Commuting into Edinburgh from Fife by car has become “a problem” which can only be solved by better public transport, MSPs have been told.
Speaking to the Rural Economy and Connectivity Committee, Ewan Kennedy, Transport and Planning Manager at the City of Edinburgh said traffic has increased to 60,000 cars coming into Scotland’s capital every morning.
With traffic growth going “in the wrong direction”, the congestion and resultant pollution has created “a huge issue” for communities that the A9 passes through, such as Crammond, he said.
Kennedy told MSPs installing bus lanes alone would not solve the issue without better public transport to encourage people to leave their cars at home. Bus operators who were also giving evidence agreed.
“How do we make the public transport and active travel choice the easiest, most attractive choice?” he said.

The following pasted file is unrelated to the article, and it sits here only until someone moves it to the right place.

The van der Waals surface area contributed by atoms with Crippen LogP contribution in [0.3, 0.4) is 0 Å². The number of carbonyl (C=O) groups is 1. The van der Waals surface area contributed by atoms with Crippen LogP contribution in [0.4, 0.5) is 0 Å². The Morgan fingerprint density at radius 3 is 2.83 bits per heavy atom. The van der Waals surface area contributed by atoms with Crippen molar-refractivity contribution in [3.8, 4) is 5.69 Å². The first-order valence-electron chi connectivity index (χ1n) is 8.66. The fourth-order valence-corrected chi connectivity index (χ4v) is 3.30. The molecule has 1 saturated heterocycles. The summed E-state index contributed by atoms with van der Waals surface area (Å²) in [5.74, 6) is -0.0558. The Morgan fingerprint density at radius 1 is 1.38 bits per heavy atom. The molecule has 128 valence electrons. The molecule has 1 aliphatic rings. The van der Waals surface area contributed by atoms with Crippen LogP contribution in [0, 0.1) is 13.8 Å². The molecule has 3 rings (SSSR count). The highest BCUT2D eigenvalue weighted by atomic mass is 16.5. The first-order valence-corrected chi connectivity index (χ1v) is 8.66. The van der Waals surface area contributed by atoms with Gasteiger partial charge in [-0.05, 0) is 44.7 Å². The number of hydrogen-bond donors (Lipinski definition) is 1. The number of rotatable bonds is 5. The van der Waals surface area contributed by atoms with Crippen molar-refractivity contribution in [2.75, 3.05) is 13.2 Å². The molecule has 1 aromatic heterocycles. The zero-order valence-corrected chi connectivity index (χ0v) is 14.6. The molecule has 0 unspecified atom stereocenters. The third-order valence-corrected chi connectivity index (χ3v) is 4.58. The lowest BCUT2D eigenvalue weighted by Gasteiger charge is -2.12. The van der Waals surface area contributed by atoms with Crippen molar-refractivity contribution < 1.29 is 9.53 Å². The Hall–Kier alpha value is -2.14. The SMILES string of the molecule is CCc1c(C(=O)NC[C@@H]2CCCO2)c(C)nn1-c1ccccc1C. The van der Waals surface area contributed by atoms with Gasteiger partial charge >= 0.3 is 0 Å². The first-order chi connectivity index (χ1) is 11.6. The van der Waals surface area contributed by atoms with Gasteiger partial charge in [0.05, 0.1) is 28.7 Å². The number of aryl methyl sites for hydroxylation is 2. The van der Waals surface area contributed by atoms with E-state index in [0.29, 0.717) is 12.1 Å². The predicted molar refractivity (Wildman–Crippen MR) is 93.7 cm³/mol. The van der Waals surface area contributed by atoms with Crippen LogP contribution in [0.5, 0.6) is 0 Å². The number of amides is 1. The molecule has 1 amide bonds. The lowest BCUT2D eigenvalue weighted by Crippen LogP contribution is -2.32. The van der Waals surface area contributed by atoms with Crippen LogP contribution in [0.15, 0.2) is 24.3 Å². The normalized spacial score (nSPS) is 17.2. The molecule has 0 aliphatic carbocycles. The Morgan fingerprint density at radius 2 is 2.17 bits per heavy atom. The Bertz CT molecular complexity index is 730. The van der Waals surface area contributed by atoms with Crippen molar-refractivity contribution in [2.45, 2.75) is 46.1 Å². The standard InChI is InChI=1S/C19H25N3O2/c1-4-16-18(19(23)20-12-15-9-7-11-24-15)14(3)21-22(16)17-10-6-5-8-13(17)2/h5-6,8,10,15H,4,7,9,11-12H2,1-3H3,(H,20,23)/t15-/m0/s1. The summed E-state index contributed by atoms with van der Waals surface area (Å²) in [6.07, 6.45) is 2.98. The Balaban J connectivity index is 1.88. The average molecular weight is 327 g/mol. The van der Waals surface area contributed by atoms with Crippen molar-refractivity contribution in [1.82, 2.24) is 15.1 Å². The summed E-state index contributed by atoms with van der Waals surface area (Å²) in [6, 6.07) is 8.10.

Commenting, Scottish Green transport spokesperson John Finnie said: “This evidence makes clear that the Queensferry Crossing has not resolved congestion issues into Edinburgh. Why would it? We’ve known since the 1960s that building more roads increases traffic.
“The growth in traffic is just not sustainable and it is clearly impacting on communities. The Scottish Government must listen to the experts. Bus lanes and road allocation isn’t going to solve the issue on its own.
“In a climate emergency there needs to be regular, reliable and integrated public transport, so that it becomes the easiest option. That’s why the Scottish Greens propose public ownership and phasing in free bus travel.”